Asia: Japan -
Korea - China
So far, hosta species have only been found to
be native to parts of Asia. The largest number come from the various
islands of Japan while smaller collections of species originated in
Korea and China. Several European plant explorers "discovered"
hostas and started to bring them back to be introduced into Europe
several centuries ago.
The first documentation of the genus,
came from a medical doctor with the Dutch East India Company named
Engelbert Kaempfer (1651-1715). Dr. Kaempfer was stationed in
Japan but was segregated on a tiny island by the Japanese rulers and was not permitted to
travel around on his own. Somehow, he was able to get local Japanese
to bring him plants and he made a drawing of one that was later
identified as Hosta 'Lancifolia'. Unfortunately, he was not able to
bring back any live specimens to his native Europe.
Although, by far, most species of hostas come
from Japan, the first two plants to be introduced into Europe came
from China. It is believed that
plantaginea was first
grown in Paris at the
Jardin des Plantes in the mid-1700s while
ventricosa found its way to a private garden in London about the
same period. According to
H. ventricosa and H. 'Fortunei' were the
first hostas to be introduced into Europe.
Two of the primary early explorers who were
later able to actually bring hostas back to Europe from Asia were
Philip von Siebold (1796-1866) and
Robert Fortune (1812-1880).
Von Siebold was also
a medical doctor from the
Netherlands who traveled to Japan in 1823. He was able to acquire
many Japanese plants that he later brought back to Europe. He
returned on a second trip in 1859 and had more freedom to roam
around the islands to collect plants. Among these were several
species of hosta. Back in Holland, von Siebold was instrumental in
setting up the first botanical garden at the
University of Leiden.
Perhaps the most common hostas of all belong to
the large, blue-green leaf species that bears his name,
Hosta sieboldiana (now H. 'Sieboldiana'). It comes from Honshu
Island in Japan. The other plant,
Hosta sieboldii, is a small plant with narrow leaves that
have a slender, white margin of variegation. There is also some
debate as to whether this is a true species but, so far, it remains
listed as such.
Robert Fortune was one of the first European
plant explorers to be allowed to wander freely around China to collect
plants. He was educated at the
Edinburgh Botanic Garden in Scotland and worked for the Royal
Horticultural Society at their gardens in
England. They sponsored his expeditions to gather
exotic plants to bring back to Great Britain.
In addition to rhododendrons and many, many
other plants, Fortune brought hostas back to Europe. One was given
his name as a species, Hosta fortunei but
Schmid (1991) found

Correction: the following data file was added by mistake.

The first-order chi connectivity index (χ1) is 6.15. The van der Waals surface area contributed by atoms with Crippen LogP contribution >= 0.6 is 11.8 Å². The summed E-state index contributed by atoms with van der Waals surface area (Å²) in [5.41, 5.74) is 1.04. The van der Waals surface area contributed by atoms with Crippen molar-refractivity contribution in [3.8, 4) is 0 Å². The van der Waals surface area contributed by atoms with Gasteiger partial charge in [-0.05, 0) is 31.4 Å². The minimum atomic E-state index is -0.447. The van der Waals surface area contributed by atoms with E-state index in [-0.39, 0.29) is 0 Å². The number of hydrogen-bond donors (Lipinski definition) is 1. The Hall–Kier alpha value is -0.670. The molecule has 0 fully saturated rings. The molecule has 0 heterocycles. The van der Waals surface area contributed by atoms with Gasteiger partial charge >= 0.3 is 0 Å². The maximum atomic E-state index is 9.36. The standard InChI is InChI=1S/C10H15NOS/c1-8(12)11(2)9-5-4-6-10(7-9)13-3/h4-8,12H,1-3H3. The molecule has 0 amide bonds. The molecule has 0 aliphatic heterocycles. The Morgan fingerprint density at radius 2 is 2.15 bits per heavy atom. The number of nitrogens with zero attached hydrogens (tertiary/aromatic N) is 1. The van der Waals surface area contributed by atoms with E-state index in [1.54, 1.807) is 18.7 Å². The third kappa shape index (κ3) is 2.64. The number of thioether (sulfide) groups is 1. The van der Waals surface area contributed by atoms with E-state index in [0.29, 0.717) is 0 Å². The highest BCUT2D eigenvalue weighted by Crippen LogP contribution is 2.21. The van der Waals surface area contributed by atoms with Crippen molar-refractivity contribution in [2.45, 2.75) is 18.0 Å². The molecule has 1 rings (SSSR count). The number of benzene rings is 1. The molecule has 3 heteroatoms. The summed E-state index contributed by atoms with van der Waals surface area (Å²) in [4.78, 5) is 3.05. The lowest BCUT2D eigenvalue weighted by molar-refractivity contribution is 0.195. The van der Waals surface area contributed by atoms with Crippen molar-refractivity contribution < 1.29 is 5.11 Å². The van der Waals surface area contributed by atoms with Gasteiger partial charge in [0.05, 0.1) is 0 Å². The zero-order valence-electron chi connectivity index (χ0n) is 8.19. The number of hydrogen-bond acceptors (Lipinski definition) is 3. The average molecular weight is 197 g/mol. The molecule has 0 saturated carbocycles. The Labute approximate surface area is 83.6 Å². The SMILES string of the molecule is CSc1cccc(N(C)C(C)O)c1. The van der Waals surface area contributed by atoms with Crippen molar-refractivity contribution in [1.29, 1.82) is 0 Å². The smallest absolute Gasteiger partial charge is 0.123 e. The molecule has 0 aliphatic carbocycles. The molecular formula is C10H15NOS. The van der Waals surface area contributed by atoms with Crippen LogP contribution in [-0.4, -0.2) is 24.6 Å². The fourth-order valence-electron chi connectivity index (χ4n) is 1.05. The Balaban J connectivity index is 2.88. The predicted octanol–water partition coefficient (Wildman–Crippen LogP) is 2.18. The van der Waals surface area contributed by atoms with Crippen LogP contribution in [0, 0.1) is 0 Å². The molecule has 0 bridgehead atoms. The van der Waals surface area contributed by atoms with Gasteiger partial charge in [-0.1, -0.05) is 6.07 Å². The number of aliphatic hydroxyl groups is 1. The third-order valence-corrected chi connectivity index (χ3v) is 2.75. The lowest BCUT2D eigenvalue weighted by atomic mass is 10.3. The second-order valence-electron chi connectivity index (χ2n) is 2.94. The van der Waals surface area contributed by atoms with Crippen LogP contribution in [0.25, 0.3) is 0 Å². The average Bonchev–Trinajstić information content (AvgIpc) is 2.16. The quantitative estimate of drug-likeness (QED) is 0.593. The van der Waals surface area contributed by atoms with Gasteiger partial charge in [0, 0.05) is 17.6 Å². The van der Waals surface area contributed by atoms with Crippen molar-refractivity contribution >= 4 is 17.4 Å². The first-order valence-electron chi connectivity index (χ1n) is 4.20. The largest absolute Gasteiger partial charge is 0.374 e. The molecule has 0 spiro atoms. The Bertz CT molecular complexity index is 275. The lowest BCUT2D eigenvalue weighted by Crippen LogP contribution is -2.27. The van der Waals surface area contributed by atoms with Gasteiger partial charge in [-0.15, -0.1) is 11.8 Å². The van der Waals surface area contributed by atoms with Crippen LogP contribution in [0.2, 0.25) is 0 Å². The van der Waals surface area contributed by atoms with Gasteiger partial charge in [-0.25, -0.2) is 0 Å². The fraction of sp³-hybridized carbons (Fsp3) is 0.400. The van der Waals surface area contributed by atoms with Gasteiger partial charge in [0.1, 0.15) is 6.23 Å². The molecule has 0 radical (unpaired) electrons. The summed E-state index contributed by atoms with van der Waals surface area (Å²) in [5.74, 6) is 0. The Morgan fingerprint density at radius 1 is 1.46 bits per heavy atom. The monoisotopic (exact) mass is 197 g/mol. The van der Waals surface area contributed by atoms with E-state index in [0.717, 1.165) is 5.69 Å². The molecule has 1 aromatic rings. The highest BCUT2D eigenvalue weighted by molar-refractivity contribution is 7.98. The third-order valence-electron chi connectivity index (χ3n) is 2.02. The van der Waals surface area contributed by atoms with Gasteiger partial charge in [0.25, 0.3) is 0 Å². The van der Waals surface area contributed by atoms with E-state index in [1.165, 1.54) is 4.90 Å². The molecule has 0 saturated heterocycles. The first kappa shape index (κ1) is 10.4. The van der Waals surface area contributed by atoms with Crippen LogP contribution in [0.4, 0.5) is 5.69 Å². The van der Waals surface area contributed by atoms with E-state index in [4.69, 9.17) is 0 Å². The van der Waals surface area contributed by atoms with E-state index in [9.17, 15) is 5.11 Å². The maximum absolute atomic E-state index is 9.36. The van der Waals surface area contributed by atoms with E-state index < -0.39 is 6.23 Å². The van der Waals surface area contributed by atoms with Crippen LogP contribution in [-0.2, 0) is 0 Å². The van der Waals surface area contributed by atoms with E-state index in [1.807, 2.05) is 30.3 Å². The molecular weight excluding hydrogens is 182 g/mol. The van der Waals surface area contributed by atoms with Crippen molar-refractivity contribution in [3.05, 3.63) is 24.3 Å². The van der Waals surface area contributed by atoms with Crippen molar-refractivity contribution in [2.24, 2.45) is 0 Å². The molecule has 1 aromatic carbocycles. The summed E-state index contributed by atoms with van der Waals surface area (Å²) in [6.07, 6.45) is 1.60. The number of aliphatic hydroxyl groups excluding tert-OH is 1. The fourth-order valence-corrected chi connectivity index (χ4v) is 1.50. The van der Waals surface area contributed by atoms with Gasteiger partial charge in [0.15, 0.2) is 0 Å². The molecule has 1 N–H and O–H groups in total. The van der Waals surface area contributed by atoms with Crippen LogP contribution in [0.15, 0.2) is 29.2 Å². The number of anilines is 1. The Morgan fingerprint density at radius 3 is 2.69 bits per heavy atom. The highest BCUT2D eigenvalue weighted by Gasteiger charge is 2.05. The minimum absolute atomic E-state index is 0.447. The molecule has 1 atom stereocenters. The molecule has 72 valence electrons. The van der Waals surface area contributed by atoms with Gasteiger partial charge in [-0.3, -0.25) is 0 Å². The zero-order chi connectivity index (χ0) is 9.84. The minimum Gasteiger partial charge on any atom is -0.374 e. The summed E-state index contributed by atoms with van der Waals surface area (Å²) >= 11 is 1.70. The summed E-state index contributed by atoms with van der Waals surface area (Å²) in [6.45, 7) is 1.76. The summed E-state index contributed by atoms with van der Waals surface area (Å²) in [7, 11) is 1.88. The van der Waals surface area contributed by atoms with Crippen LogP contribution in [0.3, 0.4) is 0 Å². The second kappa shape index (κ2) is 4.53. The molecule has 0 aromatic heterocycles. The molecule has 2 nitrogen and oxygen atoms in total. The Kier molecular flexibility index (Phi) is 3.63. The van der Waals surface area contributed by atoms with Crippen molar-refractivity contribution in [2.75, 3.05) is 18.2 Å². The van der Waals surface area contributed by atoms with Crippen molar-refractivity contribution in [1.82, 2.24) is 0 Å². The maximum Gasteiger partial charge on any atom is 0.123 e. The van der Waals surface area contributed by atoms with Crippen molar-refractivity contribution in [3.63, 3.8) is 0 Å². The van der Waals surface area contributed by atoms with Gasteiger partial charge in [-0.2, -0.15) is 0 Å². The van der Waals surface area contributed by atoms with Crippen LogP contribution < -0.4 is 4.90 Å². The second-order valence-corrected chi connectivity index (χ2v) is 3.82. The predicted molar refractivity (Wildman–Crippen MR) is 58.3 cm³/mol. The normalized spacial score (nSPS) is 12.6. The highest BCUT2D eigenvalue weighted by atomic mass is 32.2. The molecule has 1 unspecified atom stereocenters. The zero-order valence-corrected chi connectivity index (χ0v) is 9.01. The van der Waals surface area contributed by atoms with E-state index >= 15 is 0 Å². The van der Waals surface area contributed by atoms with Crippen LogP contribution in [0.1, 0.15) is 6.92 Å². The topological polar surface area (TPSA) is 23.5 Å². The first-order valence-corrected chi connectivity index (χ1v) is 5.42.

no evidence that this plant actually came from the wilds so it was
reclassified as a cultivar, Hosta 'Fortunei'. This confusion
occurred probably because the people back in Europe figured that the
plants all came from wild populations. In reality, the local
Japanese people who procured some of the plants for the explorers
may have gotten them from private or temple gardens where they had
been growing in cultivation for hundreds of years.
Modern day plant explorers continue to
periodically scour Japan, Korea
and China in search of new species
of plants that might be prime for introduction into America, Europe
and other countries. In fact, in 1985, an American horticulturist,
Barry Yinger, was searching in remote areas of South Korea when he
discovered two new species of hosta. One of them was named in his
Hosta yingeri and the other was
The second new species was named for botanist
Dr. Samuel B. Jones of
the University of Georgia who helped Yinger identify the plants.
The native lands of hostas are in East Asia
generally between 30 and 45 degrees north latitude. As you can see
on the map, this roughly corresponds to just below the border with
Canada in the north down to the Gulf of Mexico in the south. Some
hostas are grown in areas north of the 45th parallel especially in
the Pacific Northwest where winters are mild or in places like
Minnesota which generally receive good snow cover.
A greater challenge for hosts occurs in certain
areas between the 30th and 45th parallels because of hot, dry
summers. In the United States, for instance, it is difficult to grow
hostas in parts of California, Nevada and Arizona because of the
lack of rainfall and, in some cases, the absence of winter cold.
Mr. PGC Comment: An interesting fact is
that most of
Great Britain lies north of 45 degrees latitude but they have
the benefit of warm sea water that moderates their climate year
around. Their winters tend to be warmer and summers are often cooler
than other areas of the world at a similar latitude such as the
upper peninsula of Michigan.